Springfield, IL – Several lawmakers from the Black and Latino caucuses feel blindsided by the lottery process for recreational cannabis licenses. Over 700 groups applied, but now only 21 finalists are left vying for 75 dispensary licenses.
“Out of 4,500 applications, what in our scoring process made us only dwindle down 75 applications for only 21 applicants? That is just beyond me,” said Rep. Sonya Harper (D-Chicago).
Harper chairs the House Economic Opportunity and Equity Committee. She explained most social equity applicants don’t have the ability to submit dozens of applications in every region. The governor’s top adviser for cannabis agrees something has to change there.
“We need to put a limit on how many you can apply for at one time so that you can’t have really heavy money interests apply for way more than your regular folks can apply for,” Toi Hutchinson said.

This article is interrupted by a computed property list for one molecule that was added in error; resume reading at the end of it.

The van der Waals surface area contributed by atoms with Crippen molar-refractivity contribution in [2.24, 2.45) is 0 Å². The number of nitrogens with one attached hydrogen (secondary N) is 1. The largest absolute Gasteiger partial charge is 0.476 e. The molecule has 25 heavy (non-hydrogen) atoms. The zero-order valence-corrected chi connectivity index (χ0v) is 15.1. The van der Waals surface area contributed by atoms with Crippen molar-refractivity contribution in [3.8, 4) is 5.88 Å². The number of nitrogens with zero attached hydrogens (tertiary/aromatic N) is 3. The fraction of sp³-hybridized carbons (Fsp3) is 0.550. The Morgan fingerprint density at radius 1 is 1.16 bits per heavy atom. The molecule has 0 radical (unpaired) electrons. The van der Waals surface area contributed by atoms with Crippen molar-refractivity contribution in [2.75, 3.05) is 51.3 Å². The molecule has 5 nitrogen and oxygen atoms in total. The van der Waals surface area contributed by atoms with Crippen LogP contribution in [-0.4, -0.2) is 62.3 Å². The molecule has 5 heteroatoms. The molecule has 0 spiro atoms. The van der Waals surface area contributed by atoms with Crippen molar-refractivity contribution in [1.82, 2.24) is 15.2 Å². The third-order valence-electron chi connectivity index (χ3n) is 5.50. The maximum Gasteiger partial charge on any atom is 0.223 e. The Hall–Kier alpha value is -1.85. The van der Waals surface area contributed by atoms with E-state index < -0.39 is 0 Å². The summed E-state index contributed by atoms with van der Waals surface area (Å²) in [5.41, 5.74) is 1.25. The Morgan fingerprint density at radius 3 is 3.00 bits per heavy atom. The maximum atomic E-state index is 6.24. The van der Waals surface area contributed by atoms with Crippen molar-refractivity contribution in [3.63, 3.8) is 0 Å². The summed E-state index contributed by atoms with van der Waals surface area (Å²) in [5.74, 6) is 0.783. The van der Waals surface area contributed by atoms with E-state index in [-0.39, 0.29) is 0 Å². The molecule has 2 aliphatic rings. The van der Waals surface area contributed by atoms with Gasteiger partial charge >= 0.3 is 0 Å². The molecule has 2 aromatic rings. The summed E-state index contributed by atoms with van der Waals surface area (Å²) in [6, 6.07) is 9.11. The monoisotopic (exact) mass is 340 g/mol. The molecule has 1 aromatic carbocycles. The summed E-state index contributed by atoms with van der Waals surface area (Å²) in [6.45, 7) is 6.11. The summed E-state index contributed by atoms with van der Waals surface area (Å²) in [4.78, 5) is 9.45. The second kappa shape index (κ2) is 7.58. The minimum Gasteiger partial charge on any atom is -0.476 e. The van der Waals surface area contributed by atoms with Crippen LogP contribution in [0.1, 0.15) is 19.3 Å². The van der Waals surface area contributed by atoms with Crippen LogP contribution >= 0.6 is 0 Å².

Each application costs $2,500. That’s already a tough bill for those trying to start a business in low-income communities. The Legislative Black Caucus asked Pritzker to suspend the lottery process until there is transparency on how and why these groups were selected over others.
They’re also curious to find out why the state granted accounting firm KPMG a no-bid contract to review the applications. Members found an ethical issue with a KPMG employee being named on three of the license applications moving forward in the lottery.
“KPMG was given millions of dollars to do this application process, and we don’t feel it was done right. Plus, they’re giving themselves dispensary licenses,” Harper emphasized. “I think a magnifying glass is definitely needed on this situation.”
Diversity in the industry
Gov. JB Pritzker notes all of the 21 finalists are social equity applicants.
“Two-thirds of the applicants were 51% owned by those who come from disproportionately impacted